While #2 assumes certain efficiency levels in solar cells, alternative methods exist such a fusion made possible by pristine manufacturing conditions in zero-G.

In general, prizes seem to do a much better job at accomplishing a number of tasks:
- The money is only spent if someone wins.
- Numerous agents spend resources to achieve the same prize, so it acts as a value multiplier.
- Coercion and bureaucratic waste usually associated with governmental action don’t really apply, unless the task to be accomplished is not important enough or would already be achieved in a given time span by private resources. Looking at the X-prize, the DARPA Grand Challenge, and others, this is probably the case.

In short, this is all exciting, and I look forward to more of it in the future.

(0) comments

Monday, May 17, 2004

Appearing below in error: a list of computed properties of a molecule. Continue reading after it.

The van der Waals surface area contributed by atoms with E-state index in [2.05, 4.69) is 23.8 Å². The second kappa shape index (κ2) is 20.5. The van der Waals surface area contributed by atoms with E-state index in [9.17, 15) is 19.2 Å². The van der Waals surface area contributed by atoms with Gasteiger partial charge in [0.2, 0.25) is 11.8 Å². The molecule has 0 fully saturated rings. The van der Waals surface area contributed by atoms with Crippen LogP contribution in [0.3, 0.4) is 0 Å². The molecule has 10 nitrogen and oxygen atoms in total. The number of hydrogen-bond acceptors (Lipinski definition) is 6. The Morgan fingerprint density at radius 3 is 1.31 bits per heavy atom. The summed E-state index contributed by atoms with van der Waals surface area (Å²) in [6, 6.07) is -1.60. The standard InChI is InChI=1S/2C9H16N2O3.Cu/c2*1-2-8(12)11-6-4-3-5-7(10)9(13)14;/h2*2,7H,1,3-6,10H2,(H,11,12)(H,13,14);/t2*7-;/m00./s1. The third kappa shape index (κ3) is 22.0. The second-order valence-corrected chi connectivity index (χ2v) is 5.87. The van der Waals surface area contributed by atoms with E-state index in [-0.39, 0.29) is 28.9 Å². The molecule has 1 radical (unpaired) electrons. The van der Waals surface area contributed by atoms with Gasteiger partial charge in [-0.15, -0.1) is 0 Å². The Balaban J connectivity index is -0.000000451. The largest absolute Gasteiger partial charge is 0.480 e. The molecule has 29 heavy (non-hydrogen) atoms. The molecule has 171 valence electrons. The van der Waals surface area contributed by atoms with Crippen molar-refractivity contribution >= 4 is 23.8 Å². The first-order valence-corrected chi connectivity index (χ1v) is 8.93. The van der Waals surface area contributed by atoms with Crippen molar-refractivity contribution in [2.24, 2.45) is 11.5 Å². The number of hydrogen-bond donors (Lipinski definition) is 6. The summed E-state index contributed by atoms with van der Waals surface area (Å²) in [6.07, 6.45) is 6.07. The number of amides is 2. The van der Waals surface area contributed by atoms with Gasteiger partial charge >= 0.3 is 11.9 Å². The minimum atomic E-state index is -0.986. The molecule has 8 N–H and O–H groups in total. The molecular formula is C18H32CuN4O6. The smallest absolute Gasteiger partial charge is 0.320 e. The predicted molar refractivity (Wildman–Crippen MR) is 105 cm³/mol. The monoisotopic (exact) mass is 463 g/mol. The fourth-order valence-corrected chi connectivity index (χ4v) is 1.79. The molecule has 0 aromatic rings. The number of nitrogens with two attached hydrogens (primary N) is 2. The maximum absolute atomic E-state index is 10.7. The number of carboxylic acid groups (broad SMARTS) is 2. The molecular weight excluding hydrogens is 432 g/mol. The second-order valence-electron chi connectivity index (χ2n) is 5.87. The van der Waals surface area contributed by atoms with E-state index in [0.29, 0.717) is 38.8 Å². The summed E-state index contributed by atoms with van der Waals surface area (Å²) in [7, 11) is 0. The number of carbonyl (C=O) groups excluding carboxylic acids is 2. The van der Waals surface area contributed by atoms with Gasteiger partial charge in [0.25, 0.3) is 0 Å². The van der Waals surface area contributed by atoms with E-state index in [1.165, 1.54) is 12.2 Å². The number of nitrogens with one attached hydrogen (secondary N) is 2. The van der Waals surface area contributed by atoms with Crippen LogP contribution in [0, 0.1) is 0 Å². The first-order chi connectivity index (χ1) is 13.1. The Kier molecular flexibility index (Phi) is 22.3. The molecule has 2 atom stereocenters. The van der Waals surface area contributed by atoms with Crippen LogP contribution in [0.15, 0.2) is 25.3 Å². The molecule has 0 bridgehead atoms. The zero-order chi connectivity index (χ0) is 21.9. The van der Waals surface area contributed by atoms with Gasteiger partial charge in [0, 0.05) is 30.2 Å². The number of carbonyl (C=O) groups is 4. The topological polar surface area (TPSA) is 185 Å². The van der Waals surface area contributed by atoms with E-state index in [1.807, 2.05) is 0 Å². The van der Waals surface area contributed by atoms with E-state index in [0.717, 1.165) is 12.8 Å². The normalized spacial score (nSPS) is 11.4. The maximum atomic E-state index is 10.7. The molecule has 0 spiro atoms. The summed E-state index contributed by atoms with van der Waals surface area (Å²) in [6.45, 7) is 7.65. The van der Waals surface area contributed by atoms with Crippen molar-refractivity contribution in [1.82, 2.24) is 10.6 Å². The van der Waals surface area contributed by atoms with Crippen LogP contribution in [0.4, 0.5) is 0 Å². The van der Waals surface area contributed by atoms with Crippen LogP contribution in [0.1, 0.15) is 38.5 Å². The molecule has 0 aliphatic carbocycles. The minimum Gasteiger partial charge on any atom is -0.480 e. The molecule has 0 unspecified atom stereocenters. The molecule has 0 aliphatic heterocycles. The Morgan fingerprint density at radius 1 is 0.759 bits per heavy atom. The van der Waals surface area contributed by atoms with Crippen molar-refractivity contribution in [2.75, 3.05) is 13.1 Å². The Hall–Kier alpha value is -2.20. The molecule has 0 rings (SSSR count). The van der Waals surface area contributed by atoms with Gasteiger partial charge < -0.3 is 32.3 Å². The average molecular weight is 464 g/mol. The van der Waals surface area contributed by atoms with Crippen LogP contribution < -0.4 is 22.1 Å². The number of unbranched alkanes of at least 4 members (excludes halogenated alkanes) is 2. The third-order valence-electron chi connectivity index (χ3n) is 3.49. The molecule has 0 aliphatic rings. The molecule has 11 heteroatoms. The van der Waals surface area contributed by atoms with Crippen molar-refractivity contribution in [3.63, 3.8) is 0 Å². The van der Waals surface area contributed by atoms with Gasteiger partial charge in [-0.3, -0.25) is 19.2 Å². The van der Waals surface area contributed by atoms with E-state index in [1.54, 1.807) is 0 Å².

TCS: Tech Central Station -Arnold Kling- A Proposal to Fight Cultural Segregation:: Interesting article. Here is my response:

I find his views rather surprising.

Isn't it rather elitist, if not patronizing, to claim a problem with the social make-up of society, and propose a mandated solution, without presenting the negative effects such a social make up create?

“We have lost sight of this notion that all occupations were inherently worthy, and instead we have become accustomed to an aristocracy of talent and education."

Firstly, occupations which require skill and talent contribute more to a society, in the flexibility and stability that come from such positions. People might attack unskilled labor, but they will refuse to do away with it, highlighting the inherent, if smaller, value. This will eventually change with the rise of automation, but that is another story.

Secondly, valuing talent and education is the best way to get more people motivated to be better educated and more talented. Rather than using government programs to solve a problem, our society is self adjusting with norms which optimize individual achievement. Note that an understanding of different social groups comes hand-in-hand with more education, unless the education is biased and elitist, which is also another story.